This article presents the authors' technique for evaluation of possible abductor tears with magnetic resonance imaging (MRI). By using T2 fat-saturated coronal and axial slices of the hip and T1 coronal images of the pelvis, the authors show how to visualize all tears of the abductor tendons and signs of chronic abductor deficiency. After diagnosis has been made, signs that may help the surgeon determine if open or arthroscopic surgery would be best used are reviewed. Finally, the author reviews indications for a gluteus medius repair with concomitant gluteus maximus reconstruction.

Calligonum comosum and Fusarium sp. extracts as bio-mediator in silver nanoparticles formation: characterization, antioxidant and antibacterial capability.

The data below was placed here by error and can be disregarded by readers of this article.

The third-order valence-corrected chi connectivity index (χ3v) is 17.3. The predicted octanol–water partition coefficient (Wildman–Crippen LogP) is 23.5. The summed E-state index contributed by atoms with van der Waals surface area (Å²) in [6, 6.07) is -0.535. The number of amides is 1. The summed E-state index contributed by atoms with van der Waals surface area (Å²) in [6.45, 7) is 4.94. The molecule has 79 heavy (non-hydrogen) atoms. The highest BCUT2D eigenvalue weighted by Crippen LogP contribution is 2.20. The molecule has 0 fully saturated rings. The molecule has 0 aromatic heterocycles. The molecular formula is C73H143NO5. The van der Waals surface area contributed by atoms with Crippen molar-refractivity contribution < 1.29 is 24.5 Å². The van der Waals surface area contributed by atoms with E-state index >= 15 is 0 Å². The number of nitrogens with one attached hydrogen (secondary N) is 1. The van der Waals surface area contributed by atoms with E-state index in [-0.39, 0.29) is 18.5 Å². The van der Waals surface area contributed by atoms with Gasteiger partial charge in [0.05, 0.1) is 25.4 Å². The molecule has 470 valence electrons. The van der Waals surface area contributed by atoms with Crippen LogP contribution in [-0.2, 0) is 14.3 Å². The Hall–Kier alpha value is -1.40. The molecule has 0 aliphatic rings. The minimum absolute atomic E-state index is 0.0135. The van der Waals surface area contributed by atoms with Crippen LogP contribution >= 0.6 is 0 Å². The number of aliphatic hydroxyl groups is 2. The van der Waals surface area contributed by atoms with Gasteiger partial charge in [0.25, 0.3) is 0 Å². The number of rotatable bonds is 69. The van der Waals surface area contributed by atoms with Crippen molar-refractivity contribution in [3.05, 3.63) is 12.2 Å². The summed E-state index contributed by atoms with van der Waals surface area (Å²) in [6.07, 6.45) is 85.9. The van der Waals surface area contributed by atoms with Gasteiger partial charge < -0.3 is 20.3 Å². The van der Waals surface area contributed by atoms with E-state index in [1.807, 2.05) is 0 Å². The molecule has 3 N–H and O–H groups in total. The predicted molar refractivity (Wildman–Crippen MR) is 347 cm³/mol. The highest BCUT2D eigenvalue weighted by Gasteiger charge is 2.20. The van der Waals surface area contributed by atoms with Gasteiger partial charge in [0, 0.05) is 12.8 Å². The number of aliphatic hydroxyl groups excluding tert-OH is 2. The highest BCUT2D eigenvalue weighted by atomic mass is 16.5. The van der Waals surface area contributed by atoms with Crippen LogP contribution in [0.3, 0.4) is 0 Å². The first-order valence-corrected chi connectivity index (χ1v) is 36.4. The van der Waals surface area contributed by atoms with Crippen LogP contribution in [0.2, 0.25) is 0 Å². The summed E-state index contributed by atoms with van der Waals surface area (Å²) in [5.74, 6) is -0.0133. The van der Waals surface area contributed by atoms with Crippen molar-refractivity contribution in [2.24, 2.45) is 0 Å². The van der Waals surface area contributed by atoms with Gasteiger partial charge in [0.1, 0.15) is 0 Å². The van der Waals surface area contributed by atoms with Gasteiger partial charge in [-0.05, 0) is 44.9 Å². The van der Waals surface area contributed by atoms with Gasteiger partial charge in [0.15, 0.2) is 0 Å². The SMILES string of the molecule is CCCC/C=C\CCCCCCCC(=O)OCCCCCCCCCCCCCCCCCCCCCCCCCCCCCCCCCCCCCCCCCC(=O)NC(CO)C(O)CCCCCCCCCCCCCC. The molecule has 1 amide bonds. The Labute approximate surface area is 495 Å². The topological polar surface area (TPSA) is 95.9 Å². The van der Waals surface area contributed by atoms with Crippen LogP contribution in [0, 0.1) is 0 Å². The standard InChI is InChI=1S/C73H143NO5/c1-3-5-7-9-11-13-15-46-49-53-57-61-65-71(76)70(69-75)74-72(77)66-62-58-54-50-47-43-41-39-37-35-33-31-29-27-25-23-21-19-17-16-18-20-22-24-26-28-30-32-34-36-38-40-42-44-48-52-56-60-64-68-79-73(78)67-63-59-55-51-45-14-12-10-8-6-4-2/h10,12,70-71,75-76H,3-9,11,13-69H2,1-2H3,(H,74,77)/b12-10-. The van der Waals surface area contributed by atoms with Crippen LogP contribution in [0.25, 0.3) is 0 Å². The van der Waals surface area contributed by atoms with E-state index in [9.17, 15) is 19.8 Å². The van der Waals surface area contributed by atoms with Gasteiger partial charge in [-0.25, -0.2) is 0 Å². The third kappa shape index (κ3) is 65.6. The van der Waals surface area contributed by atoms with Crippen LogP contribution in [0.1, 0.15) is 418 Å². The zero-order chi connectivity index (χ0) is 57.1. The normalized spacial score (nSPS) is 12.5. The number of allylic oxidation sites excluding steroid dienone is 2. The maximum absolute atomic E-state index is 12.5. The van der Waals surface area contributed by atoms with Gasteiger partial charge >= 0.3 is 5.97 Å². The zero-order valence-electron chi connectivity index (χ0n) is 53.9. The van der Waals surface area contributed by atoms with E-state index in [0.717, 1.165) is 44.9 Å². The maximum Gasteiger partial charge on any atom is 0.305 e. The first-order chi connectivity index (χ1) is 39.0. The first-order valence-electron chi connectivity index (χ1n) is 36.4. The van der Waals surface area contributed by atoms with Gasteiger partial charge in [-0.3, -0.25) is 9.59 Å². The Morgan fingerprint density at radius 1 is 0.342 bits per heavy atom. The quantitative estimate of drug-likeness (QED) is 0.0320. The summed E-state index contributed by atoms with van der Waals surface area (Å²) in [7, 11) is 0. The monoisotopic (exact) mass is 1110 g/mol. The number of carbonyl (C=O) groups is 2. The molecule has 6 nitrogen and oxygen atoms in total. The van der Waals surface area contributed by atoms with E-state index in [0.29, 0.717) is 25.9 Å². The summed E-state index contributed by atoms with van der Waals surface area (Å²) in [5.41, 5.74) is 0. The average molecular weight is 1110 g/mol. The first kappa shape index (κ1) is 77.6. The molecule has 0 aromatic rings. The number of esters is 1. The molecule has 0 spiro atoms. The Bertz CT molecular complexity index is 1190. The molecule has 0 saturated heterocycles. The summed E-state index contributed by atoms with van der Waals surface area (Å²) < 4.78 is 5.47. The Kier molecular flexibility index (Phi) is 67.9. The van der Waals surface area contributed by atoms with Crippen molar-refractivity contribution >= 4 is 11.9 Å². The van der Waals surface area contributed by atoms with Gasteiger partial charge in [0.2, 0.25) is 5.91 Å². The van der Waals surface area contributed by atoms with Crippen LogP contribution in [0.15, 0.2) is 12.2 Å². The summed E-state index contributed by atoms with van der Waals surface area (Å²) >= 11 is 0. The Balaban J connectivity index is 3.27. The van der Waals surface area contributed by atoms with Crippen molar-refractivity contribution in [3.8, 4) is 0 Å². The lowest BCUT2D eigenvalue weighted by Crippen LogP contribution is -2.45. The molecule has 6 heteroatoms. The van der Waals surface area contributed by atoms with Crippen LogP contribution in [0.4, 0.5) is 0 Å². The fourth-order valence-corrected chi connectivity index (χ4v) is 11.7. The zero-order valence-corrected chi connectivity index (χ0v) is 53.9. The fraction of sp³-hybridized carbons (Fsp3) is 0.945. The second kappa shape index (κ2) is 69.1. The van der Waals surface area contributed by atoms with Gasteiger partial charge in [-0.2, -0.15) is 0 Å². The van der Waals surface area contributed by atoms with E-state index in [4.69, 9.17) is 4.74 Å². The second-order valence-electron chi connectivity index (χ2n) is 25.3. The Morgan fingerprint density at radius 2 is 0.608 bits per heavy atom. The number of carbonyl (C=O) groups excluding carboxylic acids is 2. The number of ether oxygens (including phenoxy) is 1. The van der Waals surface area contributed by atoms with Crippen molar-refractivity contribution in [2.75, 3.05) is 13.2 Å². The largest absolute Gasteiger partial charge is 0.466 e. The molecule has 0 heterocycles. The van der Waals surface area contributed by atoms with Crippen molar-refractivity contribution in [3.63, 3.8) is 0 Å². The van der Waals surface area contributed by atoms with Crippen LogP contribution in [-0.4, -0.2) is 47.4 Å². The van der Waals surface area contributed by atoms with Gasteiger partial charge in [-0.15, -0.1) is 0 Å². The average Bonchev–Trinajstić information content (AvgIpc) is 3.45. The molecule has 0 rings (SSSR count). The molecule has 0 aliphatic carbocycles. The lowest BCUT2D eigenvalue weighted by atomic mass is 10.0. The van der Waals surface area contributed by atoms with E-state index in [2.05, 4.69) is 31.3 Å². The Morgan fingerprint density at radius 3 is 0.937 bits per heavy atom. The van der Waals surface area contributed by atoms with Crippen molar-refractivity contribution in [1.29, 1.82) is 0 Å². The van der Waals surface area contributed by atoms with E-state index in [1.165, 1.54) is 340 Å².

In the current study, extracellular biosynthesis of silver nanoparticles (AgNPs) was carried out using aqueous extracts of green Calligonum comosum stem, besides Fusarium sp. Synthesized AgNPs were characterized using ultraviolet (UV)-Vis spectrophotometer, transmission electron microscopy (TEM) and zeta potential. Moreover, biosynthesized AgNPs were estimated for the scavenging ability on DPPH radical as well as tested for their antibacterial activity using well diffusion method against Gram-positive bacteria Staphylococcus aureus. On the other hand, DNA content from untreated and AgNPs treated bacterial cells was evaluated by (UV)-Vis spectrophotometer and agarose gel electrophoresis. Results revealed the formation of AgNPs, which was first detected by color change of the reaction mixture. The characteristic surface plasmon resonance absorption was detected at 450 and 410 nm for the plant and myco-synthesized AgNPs. Furthermore, TEM micrograph and zeta sizer showed formation of spherical particles with an average size of about 105.8 and 228.4 nm for plant and myco-synthesized AgNPs, respectively. Plant-synthesized AgNPs exhibited higher scavenging of DPPH radicals than that of the myco-synthesized one. For bactericidal action, plant-synthesized AgNPs showed higher inhibition zone compared with myco-synthesized one, which was negatively correlated with the nanoparticle size. Furthermore, low DNA concentration was detected for AgNPs treated bacteria, which might be a consequence of inactivation for DNA replication. Further experimental work is required to find out if there is any correlation between nanoparticles size and efficacy against bacteria.